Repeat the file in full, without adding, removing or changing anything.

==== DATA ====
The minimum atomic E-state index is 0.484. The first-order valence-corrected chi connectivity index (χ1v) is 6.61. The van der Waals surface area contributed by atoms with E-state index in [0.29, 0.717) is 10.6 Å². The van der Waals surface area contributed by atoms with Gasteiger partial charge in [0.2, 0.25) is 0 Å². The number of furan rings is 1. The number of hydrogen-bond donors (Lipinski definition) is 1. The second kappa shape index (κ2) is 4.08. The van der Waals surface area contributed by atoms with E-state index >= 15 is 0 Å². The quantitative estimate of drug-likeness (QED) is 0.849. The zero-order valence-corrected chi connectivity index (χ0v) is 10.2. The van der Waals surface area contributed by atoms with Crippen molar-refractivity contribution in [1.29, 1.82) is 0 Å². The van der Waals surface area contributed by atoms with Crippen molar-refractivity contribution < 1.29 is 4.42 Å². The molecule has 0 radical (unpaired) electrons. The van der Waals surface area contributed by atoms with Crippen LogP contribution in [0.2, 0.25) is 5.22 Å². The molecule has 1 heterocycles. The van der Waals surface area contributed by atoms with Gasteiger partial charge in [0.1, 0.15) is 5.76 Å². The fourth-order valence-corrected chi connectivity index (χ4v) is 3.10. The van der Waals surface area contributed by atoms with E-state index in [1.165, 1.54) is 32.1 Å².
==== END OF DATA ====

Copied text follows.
The minimum atomic E-state index is 0.484. The first-order valence-corrected chi connectivity index (χ1v) is 6.61. The van der Waals surface area contributed by atoms with E-state index in [0.29, 0.717) is 10.6 Å². The van der Waals surface area contributed by atoms with Gasteiger partial charge in [0.2, 0.25) is 0 Å². The number of furan rings is 1. The number of hydrogen-bond donors (Lipinski definition) is 1. The second kappa shape index (κ2) is 4.08. The van der Waals surface area contributed by atoms with E-state index >= 15 is 0 Å². The quantitative estimate of drug-likeness (QED) is 0.849. The zero-order valence-corrected chi connectivity index (χ0v) is 10.2. The van der Waals surface area contributed by atoms with Crippen molar-refractivity contribution in [1.29, 1.82) is 0 Å². The van der Waals surface area contributed by atoms with Crippen molar-refractivity contribution < 1.29 is 4.42 Å². The molecule has 0 radical (unpaired) electrons. The van der Waals surface area contributed by atoms with Crippen LogP contribution in [0.2, 0.25) is 5.22 Å². The molecule has 1 heterocycles. The van der Waals surface area contributed by atoms with Gasteiger partial charge in [0.1, 0.15) is 5.76 Å². The fourth-order valence-corrected chi connectivity index (χ4v) is 3.10. The van der Waals surface area contributed by atoms with E-state index in [1.165, 1.54) is 32.1 Å².